“What do you do, as a member? If you want to develop your public speaking skills, you can follow the 10-speech Competent Communicator programme. Each 6-minute speech practices one aspect of public speaking, for example, organising your speech, body-language, voice or using visual aids. You can follow the programme at your own pace, and with the full support of the other members who are there to give constructive and positive feedback.
A true story
“I’d like to tell you about something that happened to me recently that made me notice how much the Toastmasters programme has helped me. I work as a consultant, and a couple of weeks ago I was working at my client company in the UK, when John, the sponsor of the change programme we are working on, decided to involve me at the last
minute in a meeting. I didn’t know who the people were at the meeting, what the meeting was about, or what, exactly, I was doing there. I sat there for fifteen minutes and my mind began to wander. Suddenly, I heard, ‘… and it’s crucial that we get started with this as soon as possible, and I’d like to ask our consultant, Elena, what she thinks the next steps should be.’
“I did not panic. I am halfway through the Toastmasters programme, and now I know about sounding organised, and how important voice and body-language are. I breathed deeply, wrote down a few notes, looked everyone in the eye, and spoke. Afterwards John said to me, ‘Good job, Elena. I have no idea what you were talking about, but I liked the way you said it!’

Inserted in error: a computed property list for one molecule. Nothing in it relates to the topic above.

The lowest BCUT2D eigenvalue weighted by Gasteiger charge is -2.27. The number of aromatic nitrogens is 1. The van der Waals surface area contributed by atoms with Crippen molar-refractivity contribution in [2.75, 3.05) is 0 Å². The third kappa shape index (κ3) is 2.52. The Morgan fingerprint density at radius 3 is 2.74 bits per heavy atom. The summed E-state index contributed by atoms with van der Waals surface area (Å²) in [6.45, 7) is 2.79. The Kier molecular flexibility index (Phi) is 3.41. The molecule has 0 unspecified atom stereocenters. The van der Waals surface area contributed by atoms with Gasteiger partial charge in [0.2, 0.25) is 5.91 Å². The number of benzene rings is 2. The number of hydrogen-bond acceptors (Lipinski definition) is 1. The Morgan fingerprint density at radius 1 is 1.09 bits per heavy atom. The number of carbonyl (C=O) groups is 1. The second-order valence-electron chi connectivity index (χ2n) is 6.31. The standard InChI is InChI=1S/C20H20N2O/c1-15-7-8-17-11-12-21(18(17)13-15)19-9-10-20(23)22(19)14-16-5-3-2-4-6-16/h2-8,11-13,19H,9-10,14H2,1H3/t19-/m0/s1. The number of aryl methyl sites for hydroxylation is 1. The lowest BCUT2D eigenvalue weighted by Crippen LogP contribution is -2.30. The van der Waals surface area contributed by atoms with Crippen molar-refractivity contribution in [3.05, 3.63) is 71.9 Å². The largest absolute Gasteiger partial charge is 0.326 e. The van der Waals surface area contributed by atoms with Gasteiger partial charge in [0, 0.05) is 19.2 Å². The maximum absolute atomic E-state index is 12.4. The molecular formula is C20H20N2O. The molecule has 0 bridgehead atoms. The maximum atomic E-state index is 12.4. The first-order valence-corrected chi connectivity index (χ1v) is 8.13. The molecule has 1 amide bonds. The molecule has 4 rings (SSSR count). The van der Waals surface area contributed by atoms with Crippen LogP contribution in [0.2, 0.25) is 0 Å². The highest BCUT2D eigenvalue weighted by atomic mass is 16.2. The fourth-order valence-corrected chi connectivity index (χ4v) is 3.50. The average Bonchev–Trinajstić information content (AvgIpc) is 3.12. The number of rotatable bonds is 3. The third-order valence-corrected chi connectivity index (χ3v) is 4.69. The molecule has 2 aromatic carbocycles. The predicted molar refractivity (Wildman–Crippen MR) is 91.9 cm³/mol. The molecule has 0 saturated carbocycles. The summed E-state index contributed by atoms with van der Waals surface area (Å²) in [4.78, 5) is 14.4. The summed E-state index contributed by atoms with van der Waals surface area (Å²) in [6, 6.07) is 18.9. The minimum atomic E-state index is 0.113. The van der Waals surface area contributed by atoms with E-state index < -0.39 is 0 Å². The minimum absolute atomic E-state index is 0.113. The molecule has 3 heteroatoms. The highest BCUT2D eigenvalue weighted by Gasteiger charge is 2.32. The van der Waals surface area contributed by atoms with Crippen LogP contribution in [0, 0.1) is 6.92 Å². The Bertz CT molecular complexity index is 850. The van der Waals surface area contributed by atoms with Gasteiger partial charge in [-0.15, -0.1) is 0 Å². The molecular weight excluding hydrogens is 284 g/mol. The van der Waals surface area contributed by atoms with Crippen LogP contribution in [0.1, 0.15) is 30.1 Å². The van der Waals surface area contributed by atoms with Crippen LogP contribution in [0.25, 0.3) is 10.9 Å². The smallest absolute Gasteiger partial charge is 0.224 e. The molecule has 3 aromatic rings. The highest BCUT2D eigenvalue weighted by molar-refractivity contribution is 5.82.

“In conclusion, if you want to sound more confident and competent in challenging situations, Toastmasters can make a big difference.”
And, by the way, at Toastmasters I did solve all of the above-mentioned problems I had in 2002.
Do you believe in change?
I do, because on at least one occasion I have managed to. And in spite of the fact that apparently, however urgent the change that needs to happen is, we have just a one in nine chance of making it happen. In 1995 I managed to end my 15-year love-affair with cigarettes. Because my mother made me.
For the first fifteen years that I smoked my mother’s strategy for getting me to stop smoking was to say every time she saw me “When are you going to give up this disgusting habit? You know it’s going to kill you. And I know you’re just doing it to upset me.” All this achieved was that I stopped smoking around her, but would chain smoke to make up for lost time as soon as I got away from her.
In 1995 I was living in Poland, where a combination of managing an exuberant but inexperienced team of 15 young teachers and my inexperience in doing this had doubled my cigarette consumption, (i.e. I was now on 40 a day).. My mother sent me a couple of articles from The Guardian, one which suggested that people who smoke may have good, valid, rational reasons for smoking, and the other, a book review of “Cigarettes are Sublime” by Richard Klein. This was surprising, to say the least.
When your mother says smoking is cool …